The current inflation situation hasn’t been about all goods in the economy getting more expensive at the same rate. Specific goods – food, fuel, cars and housing – have been experiencing massive price shocks, raising the general inflation level substantially. Controlling these changes would require aggregate demand to shrink to unbearable levels for average Americans – essentially making people too poor to buy goods, and thus alleviating bottlenecks. Rate hikes are not only ill suited to bring down these essential prices but risk a recession throwing millions out of work.
Raising interest rates to tame demand — and therefore inflation — is not the right solution, as high prices have been driven mainly by supply chain shocks, one analyst said.
Global manufacturers and suppliers have been unable to produce and deliver goods to consumers efficiently during Covid lockdowns. And more recently, sanctions imposed on Russia have also curtailed supply, mainly of commodities.
On September 22 the Bank’s Monetary Policy Committee (MPC) raised rates by 0.5 percentage points to 2.25%.
Speaking at the G30 annual international banking seminar, Mr Bailey said: ‚The UK Government has made a number of fiscal announcements and has set October 31 as the date for a further fiscal statement.‘
He said that the Bank’s monetary policy committee ‚will respond to all this news at its next meeting in just under three weeks from now‘.
With inflation still climbing, today the Bank of England has brought out the big guns, raising interest rates by 0.25 percentage points to 1.25 per cent – pushing the cost of borrowing to its highest since February 2009. It joins the US Federal Reserve, its cousin across the Atlantic, which yesterday raised rates by 0.75 percentage points – its biggest rise in almost 30 years.
That means a monthly mortgage payment on a roughly median-valued $400,000 home, after a 20 percent down payment, would now be $1,874. Last year, the monthly payment on the same home would have been $1,335 — a difference of more than $500.
President Biden on Thursday said that a recession is not inevitable in the wake of the Federal Reserve’s decision to raise interest rates at the quickest pace in nearly 30 years.
“First of all, it’s not inevitable,” Biden told The Associated Press in an exclusive interview. “Secondly, we’re in a stronger position than any nation in the world to overcome this inflation.”
Each rate hike means higher borrowing costs for consumers and businesses. And each time would-be borrowers find loan rates prohibitively expensive, the resulting drop in spending weakens confidence, job growth and overall economic vigor.
“There’s a path for us to get there,“ Powell said Wednesday, referring to a soft landing. „It’s not getting easier. It’s getting more challenging”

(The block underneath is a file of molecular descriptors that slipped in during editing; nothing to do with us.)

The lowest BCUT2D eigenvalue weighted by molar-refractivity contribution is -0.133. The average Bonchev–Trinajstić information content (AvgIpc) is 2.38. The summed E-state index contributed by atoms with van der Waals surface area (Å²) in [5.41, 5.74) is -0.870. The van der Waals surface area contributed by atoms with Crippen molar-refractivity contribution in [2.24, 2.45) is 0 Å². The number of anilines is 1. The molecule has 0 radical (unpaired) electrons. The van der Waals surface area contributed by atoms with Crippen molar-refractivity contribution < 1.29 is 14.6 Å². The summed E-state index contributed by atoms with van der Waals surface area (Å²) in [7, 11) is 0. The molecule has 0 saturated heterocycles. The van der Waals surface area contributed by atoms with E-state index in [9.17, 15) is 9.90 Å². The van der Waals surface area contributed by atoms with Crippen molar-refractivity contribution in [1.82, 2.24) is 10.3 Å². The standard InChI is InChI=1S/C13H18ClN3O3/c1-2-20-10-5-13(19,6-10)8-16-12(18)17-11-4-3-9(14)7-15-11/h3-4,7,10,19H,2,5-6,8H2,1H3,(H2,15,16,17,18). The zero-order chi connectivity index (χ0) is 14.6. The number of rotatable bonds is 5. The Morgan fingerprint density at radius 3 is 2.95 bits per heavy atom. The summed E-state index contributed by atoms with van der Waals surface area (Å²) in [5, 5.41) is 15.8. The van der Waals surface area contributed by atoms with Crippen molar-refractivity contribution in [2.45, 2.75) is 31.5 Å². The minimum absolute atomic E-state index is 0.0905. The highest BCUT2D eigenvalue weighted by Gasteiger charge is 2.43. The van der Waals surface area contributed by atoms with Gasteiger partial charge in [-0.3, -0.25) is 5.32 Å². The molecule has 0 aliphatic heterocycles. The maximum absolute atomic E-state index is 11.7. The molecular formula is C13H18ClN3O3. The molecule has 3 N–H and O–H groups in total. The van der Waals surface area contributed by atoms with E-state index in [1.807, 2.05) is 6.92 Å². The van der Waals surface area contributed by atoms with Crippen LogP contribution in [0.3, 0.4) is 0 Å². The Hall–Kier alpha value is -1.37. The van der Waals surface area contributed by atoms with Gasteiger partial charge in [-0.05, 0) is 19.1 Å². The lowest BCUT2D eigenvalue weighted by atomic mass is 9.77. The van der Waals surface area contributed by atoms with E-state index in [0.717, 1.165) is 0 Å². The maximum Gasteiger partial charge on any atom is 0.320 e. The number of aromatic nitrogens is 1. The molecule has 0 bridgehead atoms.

It was always going to tough: The Fed hasn’t managed to engineer a soft landing since the mid-1990s.
Using the Federal Reserve’s rule of thumb that for every $1 loss in wealth, households reduce spending by 4 cents, the decline in asset prices to date will almost certainly result in consumers cutting back spending.
Such a prospectively large decline in consumer spending is the last thing that an already slowing US economy needs. This is especially the case at a time when consumer spending is already being constrained by sky high gasoline and food prices.
“The invasion of Ukraine by Russia is causing tremendous human and economic hardship. The invasion and related events are creating additional upward pressure on inflation and are weighing on global economic activity. In addition, COVID-related lockdowns in China are likely to exacerbate supply chain disruptions,” the FOMC said in a statement announcing the interest rate hike.
For the European Central Bank, which is meeting Thursday to discuss monetary policy, the stronger euro is yet another headache. The bank’s Governing Council is not expected to make any changes to its stimulus program, which is already enormous.
Collectively, the ten largest U.S. banks expanded by more than $1.2 trillion in the first quarter of 2020. JPMorgan alone grew by nearly 20 percent, becoming the United States’ first bank with $3 trillion in assets. The bank took in $273 billion in new deposits in just three months. That’s equivalent to JPMorgan acquiring PNC Bank — the country’s seventh largest depository institution.
On March 25th, The Senate voted to pass the 3rd coronavirus relief package based on the proposal from Mitch McConnell and Senate Republicans that features, among other provisions, a nearly $500 billion slush fund that would be controlled by Treasury Secretary Steve Mnuchin. Mnuchin, who is best known for making millions off running a notorious foreclosure mill, would be able to direct corporate bailouts with limited, after-the-fact oversight. This is absolutely unacceptable.